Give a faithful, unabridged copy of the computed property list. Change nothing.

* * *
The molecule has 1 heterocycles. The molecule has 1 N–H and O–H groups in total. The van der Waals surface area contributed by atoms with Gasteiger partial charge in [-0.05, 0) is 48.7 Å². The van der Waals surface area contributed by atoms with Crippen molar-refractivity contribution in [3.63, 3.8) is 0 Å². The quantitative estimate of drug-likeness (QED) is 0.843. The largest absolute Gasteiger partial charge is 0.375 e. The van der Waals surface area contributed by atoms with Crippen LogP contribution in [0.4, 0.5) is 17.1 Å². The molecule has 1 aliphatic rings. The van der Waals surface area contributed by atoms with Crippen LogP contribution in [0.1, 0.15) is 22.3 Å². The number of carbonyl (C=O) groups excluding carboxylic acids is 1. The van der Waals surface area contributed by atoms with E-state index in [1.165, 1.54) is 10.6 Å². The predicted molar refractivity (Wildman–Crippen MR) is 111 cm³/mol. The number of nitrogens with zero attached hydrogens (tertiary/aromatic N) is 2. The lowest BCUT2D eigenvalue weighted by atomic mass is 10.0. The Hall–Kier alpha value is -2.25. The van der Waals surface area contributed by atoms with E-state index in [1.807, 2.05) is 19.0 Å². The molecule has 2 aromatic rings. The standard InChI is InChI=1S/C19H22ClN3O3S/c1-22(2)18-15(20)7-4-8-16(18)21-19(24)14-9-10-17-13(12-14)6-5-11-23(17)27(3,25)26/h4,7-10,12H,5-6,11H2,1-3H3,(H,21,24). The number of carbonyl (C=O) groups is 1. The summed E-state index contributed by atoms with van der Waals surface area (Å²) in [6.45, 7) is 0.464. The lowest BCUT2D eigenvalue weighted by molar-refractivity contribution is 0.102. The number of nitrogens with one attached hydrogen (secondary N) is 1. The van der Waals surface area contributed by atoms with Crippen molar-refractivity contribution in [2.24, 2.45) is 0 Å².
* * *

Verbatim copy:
The molecule has 1 heterocycles. The molecule has 1 N–H and O–H groups in total. The van der Waals surface area contributed by atoms with Gasteiger partial charge in [-0.05, 0) is 48.7 Å². The van der Waals surface area contributed by atoms with Crippen molar-refractivity contribution in [3.63, 3.8) is 0 Å². The quantitative estimate of drug-likeness (QED) is 0.843. The largest absolute Gasteiger partial charge is 0.375 e. The van der Waals surface area contributed by atoms with Crippen LogP contribution in [0.4, 0.5) is 17.1 Å². The molecule has 1 aliphatic rings. The van der Waals surface area contributed by atoms with Crippen LogP contribution in [0.1, 0.15) is 22.3 Å². The number of carbonyl (C=O) groups excluding carboxylic acids is 1. The van der Waals surface area contributed by atoms with E-state index in [1.165, 1.54) is 10.6 Å². The predicted molar refractivity (Wildman–Crippen MR) is 111 cm³/mol. The number of nitrogens with zero attached hydrogens (tertiary/aromatic N) is 2. The lowest BCUT2D eigenvalue weighted by atomic mass is 10.0. The Hall–Kier alpha value is -2.25. The van der Waals surface area contributed by atoms with E-state index in [1.807, 2.05) is 19.0 Å². The molecule has 2 aromatic rings. The standard InChI is InChI=1S/C19H22ClN3O3S/c1-22(2)18-15(20)7-4-8-16(18)21-19(24)14-9-10-17-13(12-14)6-5-11-23(17)27(3,25)26/h4,7-10,12H,5-6,11H2,1-3H3,(H,21,24). The number of carbonyl (C=O) groups is 1. The summed E-state index contributed by atoms with van der Waals surface area (Å²) in [6.45, 7) is 0.464. The lowest BCUT2D eigenvalue weighted by molar-refractivity contribution is 0.102. The number of nitrogens with one attached hydrogen (secondary N) is 1. The van der Waals surface area contributed by atoms with Crippen molar-refractivity contribution in [2.24, 2.45) is 0 Å².